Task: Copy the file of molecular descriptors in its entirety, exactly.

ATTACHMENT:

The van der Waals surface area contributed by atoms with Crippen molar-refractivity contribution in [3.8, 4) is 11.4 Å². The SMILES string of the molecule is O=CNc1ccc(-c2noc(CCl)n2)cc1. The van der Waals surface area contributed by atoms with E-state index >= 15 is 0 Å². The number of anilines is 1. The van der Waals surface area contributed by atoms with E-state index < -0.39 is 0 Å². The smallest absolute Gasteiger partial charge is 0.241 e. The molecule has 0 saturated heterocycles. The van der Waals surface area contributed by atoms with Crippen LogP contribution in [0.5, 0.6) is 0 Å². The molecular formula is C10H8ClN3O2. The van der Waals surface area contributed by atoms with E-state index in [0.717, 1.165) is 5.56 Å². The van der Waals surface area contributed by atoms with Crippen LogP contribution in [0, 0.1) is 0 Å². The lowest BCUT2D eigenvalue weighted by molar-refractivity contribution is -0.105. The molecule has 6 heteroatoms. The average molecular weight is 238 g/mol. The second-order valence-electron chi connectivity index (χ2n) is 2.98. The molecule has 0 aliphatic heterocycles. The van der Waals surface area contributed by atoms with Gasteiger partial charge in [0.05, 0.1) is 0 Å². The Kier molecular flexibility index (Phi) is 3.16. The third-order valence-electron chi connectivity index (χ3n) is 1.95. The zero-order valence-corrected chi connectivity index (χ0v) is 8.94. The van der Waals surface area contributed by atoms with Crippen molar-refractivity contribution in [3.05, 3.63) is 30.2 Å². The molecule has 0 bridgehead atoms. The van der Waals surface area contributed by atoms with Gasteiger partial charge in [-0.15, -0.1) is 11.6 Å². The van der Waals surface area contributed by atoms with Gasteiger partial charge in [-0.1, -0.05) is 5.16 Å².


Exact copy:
The van der Waals surface area contributed by atoms with Crippen molar-refractivity contribution in [3.8, 4) is 11.4 Å². The SMILES string of the molecule is O=CNc1ccc(-c2noc(CCl)n2)cc1. The van der Waals surface area contributed by atoms with E-state index >= 15 is 0 Å². The number of anilines is 1. The van der Waals surface area contributed by atoms with E-state index < -0.39 is 0 Å². The smallest absolute Gasteiger partial charge is 0.241 e. The molecule has 0 saturated heterocycles. The van der Waals surface area contributed by atoms with Crippen LogP contribution in [0.5, 0.6) is 0 Å². The molecular formula is C10H8ClN3O2. The van der Waals surface area contributed by atoms with E-state index in [0.717, 1.165) is 5.56 Å². The van der Waals surface area contributed by atoms with Crippen LogP contribution in [0, 0.1) is 0 Å². The lowest BCUT2D eigenvalue weighted by molar-refractivity contribution is -0.105. The molecule has 6 heteroatoms. The average molecular weight is 238 g/mol. The second-order valence-electron chi connectivity index (χ2n) is 2.98. The molecule has 0 aliphatic heterocycles. The van der Waals surface area contributed by atoms with Gasteiger partial charge in [0.05, 0.1) is 0 Å². The Kier molecular flexibility index (Phi) is 3.16. The third-order valence-electron chi connectivity index (χ3n) is 1.95. The zero-order valence-corrected chi connectivity index (χ0v) is 8.94. The van der Waals surface area contributed by atoms with Crippen molar-refractivity contribution in [3.05, 3.63) is 30.2 Å². The molecule has 0 bridgehead atoms. The van der Waals surface area contributed by atoms with Gasteiger partial charge in [-0.15, -0.1) is 11.6 Å². The van der Waals surface area contributed by atoms with Gasteiger partial charge in [-0.1, -0.05) is 5.16 Å².